- This copy of Toto’s debut boasts Shootout Winning Triple Plus (A+++) sound or very close to it from the first note to the last
- Toto’s albums have the kind of analog sound we love here at Better Records – they’re rich, huge and present, with tons of Tubey Magic and wall to wall spaciousness
- Lukather’s overdriven guitar adds so much power to the music – the perfect combo of Grungy guitars and Rock Star vocals makes Hold the Line a staple of rock radio to this day
- 4 stars: “Toto’s rock-studio chops allowed them to play any current pop style at the drop of a hi-hat: one minute prog rock, the next hard rock, the next funky R&B. Singles like “I’ll Supply the Love” made the charts, and “Hold the Line” hit the Top Ten.”
This is analog, make no mistake about it. Those smooth sweet vocals, open top and rich full bottom are a dead giveaway that you are playing a record and not a CD. (I understand the CD for this title is awful; bright, thin and downright painful. This is the problem with the CD: if they do a bad job making it, and you no longer own a turntable, what are your options? Squat, pretty much.)
Pop production techniques were very advanced by 1978, providing plenty of natural sounding roomy reverb around the vocals and guitars. Lukather’s overdriven, distorted guitar has near-perfect tonality; it adds so much power to the music.
Just like the Hot Stampers for Aqualung, when the guitar sounds this good, it really makes you sit up and take notice of the guy’s playing. When the sound works the music works, our definition of a Hot Stamper in seven words or less.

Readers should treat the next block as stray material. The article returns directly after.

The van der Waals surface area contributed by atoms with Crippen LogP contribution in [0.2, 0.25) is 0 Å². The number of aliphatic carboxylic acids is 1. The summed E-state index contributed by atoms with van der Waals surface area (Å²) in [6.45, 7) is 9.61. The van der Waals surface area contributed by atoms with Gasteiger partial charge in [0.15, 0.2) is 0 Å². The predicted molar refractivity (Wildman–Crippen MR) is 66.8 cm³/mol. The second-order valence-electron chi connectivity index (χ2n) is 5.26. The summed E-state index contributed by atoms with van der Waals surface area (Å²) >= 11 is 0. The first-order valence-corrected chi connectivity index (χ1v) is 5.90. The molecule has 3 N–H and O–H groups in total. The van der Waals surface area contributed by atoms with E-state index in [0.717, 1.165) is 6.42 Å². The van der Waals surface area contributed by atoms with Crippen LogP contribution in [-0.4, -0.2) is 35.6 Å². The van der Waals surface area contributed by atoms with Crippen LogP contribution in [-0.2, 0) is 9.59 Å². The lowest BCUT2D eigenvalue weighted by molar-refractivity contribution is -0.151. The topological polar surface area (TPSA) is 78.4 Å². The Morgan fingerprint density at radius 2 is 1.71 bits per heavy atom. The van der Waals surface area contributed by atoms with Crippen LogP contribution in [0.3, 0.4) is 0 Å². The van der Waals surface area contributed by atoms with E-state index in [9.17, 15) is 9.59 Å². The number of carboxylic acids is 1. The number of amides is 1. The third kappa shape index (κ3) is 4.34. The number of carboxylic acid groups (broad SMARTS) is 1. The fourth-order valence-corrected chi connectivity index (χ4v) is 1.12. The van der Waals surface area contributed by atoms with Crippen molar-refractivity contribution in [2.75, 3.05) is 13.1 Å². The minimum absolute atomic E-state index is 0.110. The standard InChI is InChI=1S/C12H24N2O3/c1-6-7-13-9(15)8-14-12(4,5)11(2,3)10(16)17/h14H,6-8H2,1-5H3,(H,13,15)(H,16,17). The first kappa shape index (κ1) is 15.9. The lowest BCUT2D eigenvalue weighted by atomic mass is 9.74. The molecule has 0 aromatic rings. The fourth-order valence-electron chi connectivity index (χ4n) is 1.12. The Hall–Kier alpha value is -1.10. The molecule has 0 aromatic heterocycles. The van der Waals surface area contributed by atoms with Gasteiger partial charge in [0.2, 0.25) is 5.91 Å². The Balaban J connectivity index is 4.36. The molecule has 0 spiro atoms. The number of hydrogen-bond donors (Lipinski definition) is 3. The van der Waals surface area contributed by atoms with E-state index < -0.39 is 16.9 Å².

Turn up the volume? You better believe it!
Our Recent Shootout
This shootout got off to a very rocky start; we were on the verge of giving up after playing two very bad, sub-generation side ones, cut at The Mastering Lab just like all the rest, but so bad even the CD might be better. If you have an awful copy, we feel your pain.
But Copy Number Three showed us the real Toto sound: the kind of sweetness and warmth we had been hoping to hear and fearing might not exist. Sure, Toto IV has killer sound, but that’s no guarantee that the first album would be recorded (or mastered or pressed) as well. In the world of audio — vinyl, equipment, what have you — there are no guarantees. The average 180 gram remastered audiophile pressing should be all the proof you need. Good intentions don’t count for much in this business or anywhere else for that matter.
Enough about bad audiophile records. Copy number three also had jump-out-of-the-speakers presence without being aggressive, gritty or strident, no mean feat for a pop record from this era. Like all the best rock records, the good ones make you want to turn up the volume; the louder they get the better they sound. Yes, some copies of Toto IV are so rich and sweet you would think they were recorded ten years earlier. (The clarity and tremendous dynamics seem a tad more modern, which is a good thing, right?)